What will we wear post-pandemic? A peek into the future by Fendi, Prada
As Paris Fashion Week kicks off, we look back at the just-concluded Milan Fashion Week, where a sense of optimism prevailed as fashion's biggest powerhouses looked ahead to better times.
A year on since the coronavirus outbreak, the pandemic has largely influenced the trends that have emerged at fashion weeks. Stiff silhouettes made way for loose cuts, work wear took a backseat as leisurewear reigned, and neutrals triumphed over bright colours.
But at the recently concluded Milan Fashion Week, designers seemed to be looking ahead towards better times. After all, the emergence of vaccines have given a sense of hope that the worst might just be over. Coupled with the fact that the Fall/Winter 2021 collections might hit the stores when the world returns to some sense of normalcy.
Collections showcased on the digital runway gave a glimpse into what an emergent wardrobe might look like, when people begin to dress up again. Or perhaps, designers were just tired of lockdown leisurewear.
Kim Jones kicked off Milan Fashion Week by making his ready-to-wear debut at Fendi. Though the collection featured a restrained colour palette of taupe, camel, off-white and brown, the overall vibe was that of luxurious elegance. There were statement furs, flowing V-neck silk dresses, knit crop tops and pencil skirts, punctuated with bold accessories.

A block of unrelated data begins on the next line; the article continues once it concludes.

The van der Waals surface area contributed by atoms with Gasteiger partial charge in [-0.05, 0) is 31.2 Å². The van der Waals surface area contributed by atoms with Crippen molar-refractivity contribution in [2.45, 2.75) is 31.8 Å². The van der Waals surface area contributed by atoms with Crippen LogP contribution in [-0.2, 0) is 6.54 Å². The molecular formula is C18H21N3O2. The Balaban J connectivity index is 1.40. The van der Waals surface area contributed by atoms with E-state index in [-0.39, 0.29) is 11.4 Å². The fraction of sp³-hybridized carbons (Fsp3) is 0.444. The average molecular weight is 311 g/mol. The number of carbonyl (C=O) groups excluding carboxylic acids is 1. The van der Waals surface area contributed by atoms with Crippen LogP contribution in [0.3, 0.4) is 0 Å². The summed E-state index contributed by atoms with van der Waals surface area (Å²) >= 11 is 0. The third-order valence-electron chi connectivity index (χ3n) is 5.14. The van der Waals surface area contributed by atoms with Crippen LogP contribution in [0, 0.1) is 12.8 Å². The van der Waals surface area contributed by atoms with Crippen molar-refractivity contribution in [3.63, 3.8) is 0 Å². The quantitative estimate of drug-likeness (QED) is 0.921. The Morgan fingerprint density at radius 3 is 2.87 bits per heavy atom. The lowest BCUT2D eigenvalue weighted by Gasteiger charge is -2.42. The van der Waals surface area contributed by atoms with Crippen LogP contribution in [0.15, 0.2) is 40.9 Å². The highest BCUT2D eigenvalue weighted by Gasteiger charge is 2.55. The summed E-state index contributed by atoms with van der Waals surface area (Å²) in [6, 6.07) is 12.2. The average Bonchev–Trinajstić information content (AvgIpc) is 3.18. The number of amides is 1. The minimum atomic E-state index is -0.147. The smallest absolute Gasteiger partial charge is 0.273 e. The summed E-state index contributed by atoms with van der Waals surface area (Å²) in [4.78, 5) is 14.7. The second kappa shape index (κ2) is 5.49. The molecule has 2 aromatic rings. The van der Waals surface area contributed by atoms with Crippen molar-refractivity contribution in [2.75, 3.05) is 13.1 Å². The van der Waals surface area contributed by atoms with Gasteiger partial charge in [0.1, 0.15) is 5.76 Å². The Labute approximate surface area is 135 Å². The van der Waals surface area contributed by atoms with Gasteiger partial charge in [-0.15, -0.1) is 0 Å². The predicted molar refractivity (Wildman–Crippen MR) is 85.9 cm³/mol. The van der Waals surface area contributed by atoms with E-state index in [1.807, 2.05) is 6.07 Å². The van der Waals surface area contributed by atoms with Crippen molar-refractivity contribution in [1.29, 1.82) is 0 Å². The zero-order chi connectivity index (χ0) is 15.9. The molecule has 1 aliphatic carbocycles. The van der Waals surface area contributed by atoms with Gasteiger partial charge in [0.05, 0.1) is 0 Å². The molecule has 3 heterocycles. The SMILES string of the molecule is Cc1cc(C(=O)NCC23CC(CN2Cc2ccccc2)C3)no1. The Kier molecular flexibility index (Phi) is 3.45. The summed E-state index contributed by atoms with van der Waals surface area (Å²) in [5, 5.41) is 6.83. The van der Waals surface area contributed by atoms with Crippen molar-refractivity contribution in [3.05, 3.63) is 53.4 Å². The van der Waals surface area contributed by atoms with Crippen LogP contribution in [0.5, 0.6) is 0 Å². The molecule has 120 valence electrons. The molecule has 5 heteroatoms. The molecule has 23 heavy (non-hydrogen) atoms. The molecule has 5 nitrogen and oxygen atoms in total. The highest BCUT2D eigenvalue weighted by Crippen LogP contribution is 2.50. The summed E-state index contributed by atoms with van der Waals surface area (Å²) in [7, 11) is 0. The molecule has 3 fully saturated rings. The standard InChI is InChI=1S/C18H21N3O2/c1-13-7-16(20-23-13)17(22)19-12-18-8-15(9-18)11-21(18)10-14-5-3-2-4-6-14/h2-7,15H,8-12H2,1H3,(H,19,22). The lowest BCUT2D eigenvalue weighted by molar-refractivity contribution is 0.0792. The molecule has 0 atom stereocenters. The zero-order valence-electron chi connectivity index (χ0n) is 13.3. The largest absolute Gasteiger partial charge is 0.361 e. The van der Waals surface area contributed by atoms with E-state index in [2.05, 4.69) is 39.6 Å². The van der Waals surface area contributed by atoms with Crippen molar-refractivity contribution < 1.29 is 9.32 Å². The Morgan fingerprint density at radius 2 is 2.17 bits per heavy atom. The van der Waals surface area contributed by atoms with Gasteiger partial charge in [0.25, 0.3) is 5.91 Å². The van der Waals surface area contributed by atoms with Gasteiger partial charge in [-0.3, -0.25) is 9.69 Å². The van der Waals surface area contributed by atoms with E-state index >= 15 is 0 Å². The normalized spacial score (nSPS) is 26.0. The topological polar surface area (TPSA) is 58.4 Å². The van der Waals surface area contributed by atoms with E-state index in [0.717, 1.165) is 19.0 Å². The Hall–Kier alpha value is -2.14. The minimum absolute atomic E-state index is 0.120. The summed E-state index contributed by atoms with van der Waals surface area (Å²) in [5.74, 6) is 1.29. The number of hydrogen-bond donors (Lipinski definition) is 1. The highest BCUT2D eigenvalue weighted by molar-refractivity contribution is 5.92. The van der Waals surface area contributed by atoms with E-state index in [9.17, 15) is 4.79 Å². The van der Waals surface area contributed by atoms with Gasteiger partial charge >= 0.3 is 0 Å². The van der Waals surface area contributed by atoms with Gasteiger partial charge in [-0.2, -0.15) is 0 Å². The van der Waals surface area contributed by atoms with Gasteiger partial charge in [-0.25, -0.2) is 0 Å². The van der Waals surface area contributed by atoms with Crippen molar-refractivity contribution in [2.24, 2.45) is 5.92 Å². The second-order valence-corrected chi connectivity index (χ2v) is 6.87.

Prada's runway looks were joyously exuberant. Colourful prints, sequinned coats, faux fur and hypnotic patterns ruled the runway, as dynamic duo Miuccia Prada and Raf Simons reimagined a brighter winter.
“Optimism is mounting,” Prada said in the brand’s post-show Q&A session. Just a month ago, when Prada showcased its Fall 2021 men’s collection, Simons had said, “We don’t feel it’s right, now, to be too exuberant.”
Similarly, Giorgio Armani’s collection was “designed for better times in mind”, he said in an email to Vogue. Rich velvet showcased heavily in the collection, moving from suits to dresses and outerwear to trousers. Ruffles and petals added a vivacious touch to the pieces.
Meanwhile, Valentino presented a wardrobe reset with a collection that was stripped down to black and white, with pops of gold. Pierpaolo Piccioli presented a completely new silhouette in the form of super short dresses and skirts, perhaps a hint at what women would wear after ditching their lockdown sweats in a post-coronavirus world.
Notably, Piccioli chose to stage his show in Milan’s Piccolo Theatre, which has been closed ever since the pandemic brought to a halt cultural shows and theatre performances. The decision is perhaps symbolic of the fact that even in times of crisis, the (fashion) show must go on.